From the 2017 edition of NFPA 1983

7.1* Life Safety Rope Performance Requirements.

7.1.1* Technical-use life safety rope shall be tested for breaking strength and elongation as specified in Section 8.2 and shall have a minimum breaking strength of not less than 20 kN (4496 lbf), a minimum elongation that shall not be less than 1 percent at 10 percent of breaking strength, and a maximum elongation that shall not be more than 10 percent at 10 percent of breaking strength.

7.1.3* Technical-use life safety rope shall be tested for size as specified in Section 9.1 of Cordage Institute specified in Section 9.1 of Cordage Institute Standard CI 1801, Low Stretch and Static Kernmantle Life Safety Rope, and shall have a diameter of 9.5 mm (3∕8 in.) or greater but less than 12.5 mm (1∕2 in.). For reporting purposes, the calculated diameter of all new life safety rope shall be rounded to the nearest 0.5 mm (1∕64 in.).

7.1.5* Fiber utilized for all life safety rope shall be tested for melting as specified in ASTM E794, Standard Test Method for Melting and Crystallization Temperatures by Thermal Analysis, and shall have a melting point of not less than 204°C (400°F).

7.1.6 Life safety rope product labels and identification tape shall be tested for legibility as specified in Section 8.10 and shall be legible, shall remain in place, and shall not be torn or otherwise damaged.

Firefighter hanging from a rope

Minimum breaking strength is a key consideration for selecting a life safety rope. Source: Sadsburyville Fire Company No. 1

NFPA guidelines for selecting firefighting rope

The 2018 edition of NFPA 1858: Standard on Selection, Care, and Maintenance of Life Safety Rope and Equipment for Emergency Services further enhances firefighter safety with guidelines for selecting life safety ropes. Section 5.2 points out key factors that must be considered including what it’s made of, how it’s woven, elongation, minimum breaking strength, and more:

5.2.1* Specific performance or specific features shall be selected based upon the intended application of the rope being purchased. If the organization has multiple intended applications for life safety rope, the purchase of multiple ropes shall be considered that best fit those applications.

5.2.2* Type of fiber, including but not limited to nylon, polyester, or para-aramid, shall be considered

5.2.3* Construction, including but not limited to kernmantle, double braid, single braid, or laid, shall be considered in accordance with CI 1202, Terminology for Fiber Rope.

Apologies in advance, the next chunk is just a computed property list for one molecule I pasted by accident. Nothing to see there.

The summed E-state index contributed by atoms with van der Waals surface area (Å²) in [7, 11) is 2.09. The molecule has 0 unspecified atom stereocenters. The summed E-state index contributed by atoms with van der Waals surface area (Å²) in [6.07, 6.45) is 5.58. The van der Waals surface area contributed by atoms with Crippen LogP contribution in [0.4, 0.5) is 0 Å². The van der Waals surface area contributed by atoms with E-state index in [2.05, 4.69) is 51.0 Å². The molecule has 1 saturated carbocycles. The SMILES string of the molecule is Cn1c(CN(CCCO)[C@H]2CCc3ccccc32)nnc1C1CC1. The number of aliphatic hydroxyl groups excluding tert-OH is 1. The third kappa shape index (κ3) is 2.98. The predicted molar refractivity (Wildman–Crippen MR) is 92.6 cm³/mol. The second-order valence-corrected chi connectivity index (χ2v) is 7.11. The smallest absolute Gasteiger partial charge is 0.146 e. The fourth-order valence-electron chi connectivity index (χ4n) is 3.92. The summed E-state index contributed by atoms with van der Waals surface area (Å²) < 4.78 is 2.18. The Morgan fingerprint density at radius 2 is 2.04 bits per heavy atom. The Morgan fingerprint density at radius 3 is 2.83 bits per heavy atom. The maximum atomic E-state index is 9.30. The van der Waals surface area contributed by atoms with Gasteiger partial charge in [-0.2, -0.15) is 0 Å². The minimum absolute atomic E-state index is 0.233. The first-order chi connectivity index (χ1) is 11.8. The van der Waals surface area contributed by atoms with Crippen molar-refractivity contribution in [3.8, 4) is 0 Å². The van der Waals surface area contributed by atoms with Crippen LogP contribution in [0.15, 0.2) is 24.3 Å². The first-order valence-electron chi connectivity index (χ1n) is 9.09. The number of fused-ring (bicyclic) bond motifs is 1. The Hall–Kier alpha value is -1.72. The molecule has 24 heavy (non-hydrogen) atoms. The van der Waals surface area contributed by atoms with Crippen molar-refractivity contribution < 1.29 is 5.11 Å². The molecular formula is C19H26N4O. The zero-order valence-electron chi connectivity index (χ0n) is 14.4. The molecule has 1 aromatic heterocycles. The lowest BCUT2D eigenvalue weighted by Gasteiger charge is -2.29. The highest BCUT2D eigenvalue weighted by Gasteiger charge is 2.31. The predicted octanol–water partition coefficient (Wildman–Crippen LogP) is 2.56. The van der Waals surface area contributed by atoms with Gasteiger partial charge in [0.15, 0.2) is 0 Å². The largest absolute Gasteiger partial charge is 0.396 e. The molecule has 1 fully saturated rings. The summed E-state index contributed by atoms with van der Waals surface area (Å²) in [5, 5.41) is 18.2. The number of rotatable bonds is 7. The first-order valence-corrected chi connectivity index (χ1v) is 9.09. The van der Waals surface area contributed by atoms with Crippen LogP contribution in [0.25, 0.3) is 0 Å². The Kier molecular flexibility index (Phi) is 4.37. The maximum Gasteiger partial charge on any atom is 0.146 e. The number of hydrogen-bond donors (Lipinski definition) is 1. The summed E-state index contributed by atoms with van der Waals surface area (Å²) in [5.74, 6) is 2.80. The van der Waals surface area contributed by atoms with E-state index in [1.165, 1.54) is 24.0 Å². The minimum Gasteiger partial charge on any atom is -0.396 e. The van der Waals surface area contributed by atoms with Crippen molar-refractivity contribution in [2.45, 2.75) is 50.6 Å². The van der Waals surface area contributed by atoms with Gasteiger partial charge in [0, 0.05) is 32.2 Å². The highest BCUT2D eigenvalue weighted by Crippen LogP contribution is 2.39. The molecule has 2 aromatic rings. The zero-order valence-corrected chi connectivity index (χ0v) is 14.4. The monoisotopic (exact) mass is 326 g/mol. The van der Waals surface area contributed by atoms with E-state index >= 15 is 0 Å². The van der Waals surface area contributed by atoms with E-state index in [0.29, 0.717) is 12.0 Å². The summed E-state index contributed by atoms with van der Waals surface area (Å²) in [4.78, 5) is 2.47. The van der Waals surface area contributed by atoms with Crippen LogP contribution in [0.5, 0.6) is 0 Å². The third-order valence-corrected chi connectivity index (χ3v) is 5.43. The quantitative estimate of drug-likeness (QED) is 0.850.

5.2.4* Elongation, including but not limited to low stretch or static, shall be considered.

5.2.5* The required minimum breaking strength (MBS) to provide a sufficient safety factor for the intended application(s) shall be specified to ensure adequate strength.

5.2.6* The diameter shall be considered to ensure compatibility with the other components used in the system and the ability to grip the rope.

5.2.7* The total weight to be carried shall be considered as it is determined by length, diameter, and material of the rope.

5.2.8* The hand shall be considered for ease of tying knots, smoothness running through the gear, and abrasion resistance.

5.2.9* The rope color shall be considered for the ability to be seen or camouflaged, as well as the ability for one rope to be distinguished from another when rigged side by side.

5.2.10* The length shall be considered, including but not limited to lengths sufficient to rig the longest anticipated site, with additional rope length for anchoring, mechanical advantage systems, or other rigging needs.

5.2.11* The heat resistance shall be considered, including but not limited to melting point, critical temperature, and friction.

5.2.12* For construction that includes a sheath, the sheath shall be considered, including but not limited to the number of yarns, braid patterns, thickness, and tightness as they apply to the hand; the abrasion resistance; and the amount of sheath slippage.

Man hanging from an oil rig

The Bulwark Safety X static rope enhances safety in any occupation that relies on ropes to support workers, from arborists to people who work on oil rigs.

Firefighting rope: Why choose Bulwark Safety X?

The Bulwark Safety X stands out in the fire safety market as a kernmantle static rope with superior strength and resistance to abrasion, thanks to its twisted nylon type 6.6 core, 16-carrier braided HTP inner sheath, and 32-carrier HTP outer sheath. HTP (High Tenacity Polyester) is the preferred material for high-performance applications where maximum strength and minimum stretch play a critical role in safety.

In fact, the Bulwark Safety X far exceeds NFPA elongation requirements with as little as 2 percent elasticity at 300 lbf (pound-force) and 5.8 percent elasticity at 1,000 lbf. NFPA requires maximum elongation to fall below 10 percent at 10 percent of breaking strength, although the Cordage Institute standard for static kernmantle life safety rope, which is also referred to in NFPA 1983, defines static rope as having a maximum 6 percent elongation at 10 percent of the rope’s breaking strength.